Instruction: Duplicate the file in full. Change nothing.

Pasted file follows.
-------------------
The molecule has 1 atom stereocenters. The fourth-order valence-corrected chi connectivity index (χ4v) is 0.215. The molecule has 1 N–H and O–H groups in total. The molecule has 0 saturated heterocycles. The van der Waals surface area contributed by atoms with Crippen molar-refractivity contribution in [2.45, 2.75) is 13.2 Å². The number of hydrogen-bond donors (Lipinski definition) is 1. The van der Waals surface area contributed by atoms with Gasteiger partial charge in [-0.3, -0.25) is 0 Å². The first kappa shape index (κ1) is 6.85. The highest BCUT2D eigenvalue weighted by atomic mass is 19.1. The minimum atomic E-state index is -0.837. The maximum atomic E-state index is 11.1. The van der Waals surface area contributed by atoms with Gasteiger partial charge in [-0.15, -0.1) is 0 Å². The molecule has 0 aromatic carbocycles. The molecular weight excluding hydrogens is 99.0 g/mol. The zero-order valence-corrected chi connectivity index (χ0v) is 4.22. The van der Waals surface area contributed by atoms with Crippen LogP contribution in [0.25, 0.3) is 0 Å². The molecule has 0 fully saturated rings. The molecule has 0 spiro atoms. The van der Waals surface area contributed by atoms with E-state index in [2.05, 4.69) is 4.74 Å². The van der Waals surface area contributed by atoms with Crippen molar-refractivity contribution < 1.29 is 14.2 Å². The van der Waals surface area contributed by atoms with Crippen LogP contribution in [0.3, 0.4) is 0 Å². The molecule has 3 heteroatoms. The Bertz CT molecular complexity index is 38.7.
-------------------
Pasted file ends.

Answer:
The molecule has 1 atom stereocenters. The fourth-order valence-corrected chi connectivity index (χ4v) is 0.215. The molecule has 1 N–H and O–H groups in total. The molecule has 0 saturated heterocycles. The van der Waals surface area contributed by atoms with Crippen molar-refractivity contribution in [2.45, 2.75) is 13.2 Å². The number of hydrogen-bond donors (Lipinski definition) is 1. The van der Waals surface area contributed by atoms with Gasteiger partial charge in [-0.3, -0.25) is 0 Å². The first kappa shape index (κ1) is 6.85. The highest BCUT2D eigenvalue weighted by atomic mass is 19.1. The minimum atomic E-state index is -0.837. The maximum atomic E-state index is 11.1. The van der Waals surface area contributed by atoms with Gasteiger partial charge in [-0.15, -0.1) is 0 Å². The molecule has 0 aromatic carbocycles. The molecular weight excluding hydrogens is 99.0 g/mol. The zero-order valence-corrected chi connectivity index (χ0v) is 4.22. The van der Waals surface area contributed by atoms with Crippen LogP contribution in [0.25, 0.3) is 0 Å². The molecule has 0 fully saturated rings. The molecule has 0 spiro atoms. The van der Waals surface area contributed by atoms with E-state index in [2.05, 4.69) is 4.74 Å². The van der Waals surface area contributed by atoms with Crippen molar-refractivity contribution < 1.29 is 14.2 Å². The van der Waals surface area contributed by atoms with Crippen LogP contribution in [0.3, 0.4) is 0 Å². The molecule has 3 heteroatoms. The Bertz CT molecular complexity index is 38.7.